Friday, May 02, 2008

Hitchhiker's Guide To the Galaxy (Book)

Once upon a time there was a book called Douglas Adams written by a guy called Hitchhiker's Guide To the Galaxy. Lots of SCI-FI fanatics loved this book. It was later turned into a movie that was kind of random, nonsensical, not very funny, and pointless.

But this is a review of the book, not the movie.

HHGTtG (hooray acronyms) is meant to be read as a comedy book. And as such, it lacks any real form of plot such as the kind you would find in any Star Trek or Star Wars movie. For that matter anyway, the book also lacks any real conflict, tension, or suspense, and the plot is basically pointless until the last quarter when there is a small revelation that puts the whole sequence of events into perspective but then the book just quickly ends. If the book didn't have that revelation, the whole story would basically be, 'earth man gets world destroyed --> hops on a ship of random alien men --> they frolic around the galaxy for no apparent reason --> the end.' Actually, that's pretty much the entire story, in both the book and the movie, minus the plot revelation.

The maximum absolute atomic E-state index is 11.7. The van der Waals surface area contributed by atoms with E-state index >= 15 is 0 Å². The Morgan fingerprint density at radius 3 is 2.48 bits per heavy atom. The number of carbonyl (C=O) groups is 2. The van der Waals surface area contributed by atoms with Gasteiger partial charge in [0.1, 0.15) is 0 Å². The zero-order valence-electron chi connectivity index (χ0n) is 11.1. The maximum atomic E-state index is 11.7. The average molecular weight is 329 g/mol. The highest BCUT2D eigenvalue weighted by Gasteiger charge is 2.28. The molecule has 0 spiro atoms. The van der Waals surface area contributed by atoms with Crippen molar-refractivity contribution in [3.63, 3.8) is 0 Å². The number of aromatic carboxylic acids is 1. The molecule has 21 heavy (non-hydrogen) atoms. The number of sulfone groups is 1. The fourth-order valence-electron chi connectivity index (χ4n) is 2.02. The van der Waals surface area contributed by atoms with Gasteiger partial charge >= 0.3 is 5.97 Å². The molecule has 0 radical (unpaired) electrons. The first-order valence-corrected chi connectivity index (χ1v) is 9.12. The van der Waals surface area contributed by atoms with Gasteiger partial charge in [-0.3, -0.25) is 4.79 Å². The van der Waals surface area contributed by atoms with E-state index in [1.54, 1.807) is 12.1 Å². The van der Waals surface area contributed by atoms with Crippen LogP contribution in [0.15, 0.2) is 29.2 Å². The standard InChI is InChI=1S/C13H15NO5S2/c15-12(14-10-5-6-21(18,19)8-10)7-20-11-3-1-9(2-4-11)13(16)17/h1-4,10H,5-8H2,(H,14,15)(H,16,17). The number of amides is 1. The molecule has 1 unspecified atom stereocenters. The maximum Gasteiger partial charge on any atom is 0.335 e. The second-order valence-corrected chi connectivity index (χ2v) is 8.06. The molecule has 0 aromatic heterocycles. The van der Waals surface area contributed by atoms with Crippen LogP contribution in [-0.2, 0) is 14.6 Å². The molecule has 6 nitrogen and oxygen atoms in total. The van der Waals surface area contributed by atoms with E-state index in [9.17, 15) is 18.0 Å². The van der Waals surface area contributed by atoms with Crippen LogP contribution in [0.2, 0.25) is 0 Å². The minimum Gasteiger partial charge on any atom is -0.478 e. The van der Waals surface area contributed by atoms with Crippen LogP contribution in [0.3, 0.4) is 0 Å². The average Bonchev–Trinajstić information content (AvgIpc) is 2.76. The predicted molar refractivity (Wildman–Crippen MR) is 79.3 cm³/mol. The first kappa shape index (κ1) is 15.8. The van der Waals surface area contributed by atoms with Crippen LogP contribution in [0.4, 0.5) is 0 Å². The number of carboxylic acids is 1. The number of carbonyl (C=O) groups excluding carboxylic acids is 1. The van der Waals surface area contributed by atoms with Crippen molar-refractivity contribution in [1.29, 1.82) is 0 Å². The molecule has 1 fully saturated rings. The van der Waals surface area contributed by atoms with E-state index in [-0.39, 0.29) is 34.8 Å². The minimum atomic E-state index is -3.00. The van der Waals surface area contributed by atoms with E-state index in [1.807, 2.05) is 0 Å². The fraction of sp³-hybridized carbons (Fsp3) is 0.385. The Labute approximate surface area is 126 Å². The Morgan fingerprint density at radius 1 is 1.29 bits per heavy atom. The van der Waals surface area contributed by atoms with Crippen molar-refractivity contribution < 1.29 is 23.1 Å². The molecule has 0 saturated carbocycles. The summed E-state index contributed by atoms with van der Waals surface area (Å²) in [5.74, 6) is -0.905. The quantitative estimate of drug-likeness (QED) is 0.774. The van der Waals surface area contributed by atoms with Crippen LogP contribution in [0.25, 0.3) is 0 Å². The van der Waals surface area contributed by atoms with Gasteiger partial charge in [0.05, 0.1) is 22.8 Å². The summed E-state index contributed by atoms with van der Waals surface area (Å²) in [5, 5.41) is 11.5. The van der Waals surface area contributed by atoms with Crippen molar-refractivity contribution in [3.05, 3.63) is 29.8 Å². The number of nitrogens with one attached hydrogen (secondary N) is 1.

Since there's no real conflict in the story, the movie tried to fix that by adding in a whole subplot where the crew go save one of their fellow kidnapped crew members from ugly aliens on an enemy world. This didn't really save the movie, but just turned out to be a pointless attempt to add a plot to a comedy story that didn't have one.

Speaking of which, the comedy in the book falls under two categories: narrator comedy, where the author goes off into whimsical facts about this odd universe where everything is so ironic, or, situation comedy, where strange things happen to the characters or they make jokes and have quirky mannerisms.
Narrator comedy works fairly well, but to me, it easily seems to fall under the pretentious category and as such, I can't enjoy it as much while the author blabbles off about space ships and galactic wars about a misunderstood transmission from a planet never yet discovered.
The situation comedy works better for me, but most often times the characters seem to fail to be characters just to create these oddly comical scenes for the narrator.

In the end however, I would recommend the book, as it does have its truly funny laugh-out-loud moments, but as a coherent story, there's not much substance here.
Final Score: 8.1/10

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